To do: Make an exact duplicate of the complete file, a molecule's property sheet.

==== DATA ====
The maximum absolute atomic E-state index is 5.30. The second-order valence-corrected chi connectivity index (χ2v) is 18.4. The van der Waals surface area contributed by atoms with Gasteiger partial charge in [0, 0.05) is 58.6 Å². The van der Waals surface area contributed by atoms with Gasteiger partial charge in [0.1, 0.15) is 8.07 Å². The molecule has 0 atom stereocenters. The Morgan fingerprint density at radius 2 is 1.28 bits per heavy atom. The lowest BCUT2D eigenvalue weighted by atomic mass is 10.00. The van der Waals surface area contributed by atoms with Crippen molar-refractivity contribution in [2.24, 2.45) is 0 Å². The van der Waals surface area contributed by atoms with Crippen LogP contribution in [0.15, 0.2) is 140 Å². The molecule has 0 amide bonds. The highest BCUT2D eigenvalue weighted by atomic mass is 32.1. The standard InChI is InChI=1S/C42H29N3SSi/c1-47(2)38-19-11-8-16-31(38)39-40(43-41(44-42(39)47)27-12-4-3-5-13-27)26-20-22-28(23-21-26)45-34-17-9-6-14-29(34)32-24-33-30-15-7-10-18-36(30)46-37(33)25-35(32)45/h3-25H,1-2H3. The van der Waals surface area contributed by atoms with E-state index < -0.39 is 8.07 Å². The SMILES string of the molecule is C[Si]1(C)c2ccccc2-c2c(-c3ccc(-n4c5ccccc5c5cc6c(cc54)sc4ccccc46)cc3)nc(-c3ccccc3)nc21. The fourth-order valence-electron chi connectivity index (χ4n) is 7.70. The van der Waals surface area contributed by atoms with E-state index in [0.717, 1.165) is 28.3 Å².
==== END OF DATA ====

The maximum absolute atomic E-state index is 5.30. The second-order valence-corrected chi connectivity index (χ2v) is 18.4. The van der Waals surface area contributed by atoms with Gasteiger partial charge in [0, 0.05) is 58.6 Å². The van der Waals surface area contributed by atoms with Gasteiger partial charge in [0.1, 0.15) is 8.07 Å². The molecule has 0 atom stereocenters. The Morgan fingerprint density at radius 2 is 1.28 bits per heavy atom. The lowest BCUT2D eigenvalue weighted by atomic mass is 10.00. The van der Waals surface area contributed by atoms with Crippen molar-refractivity contribution in [2.24, 2.45) is 0 Å². The van der Waals surface area contributed by atoms with Crippen LogP contribution in [0.15, 0.2) is 140 Å². The molecule has 0 amide bonds. The highest BCUT2D eigenvalue weighted by atomic mass is 32.1. The standard InChI is InChI=1S/C42H29N3SSi/c1-47(2)38-19-11-8-16-31(38)39-40(43-41(44-42(39)47)27-12-4-3-5-13-27)26-20-22-28(23-21-26)45-34-17-9-6-14-29(34)32-24-33-30-15-7-10-18-36(30)46-37(33)25-35(32)45/h3-25H,1-2H3. The van der Waals surface area contributed by atoms with E-state index < -0.39 is 8.07 Å². The SMILES string of the molecule is C[Si]1(C)c2ccccc2-c2c(-c3ccc(-n4c5ccccc5c5cc6c(cc54)sc4ccccc46)cc3)nc(-c3ccccc3)nc21. The fourth-order valence-electron chi connectivity index (χ4n) is 7.70. The van der Waals surface area contributed by atoms with E-state index in [0.717, 1.165) is 28.3 Å².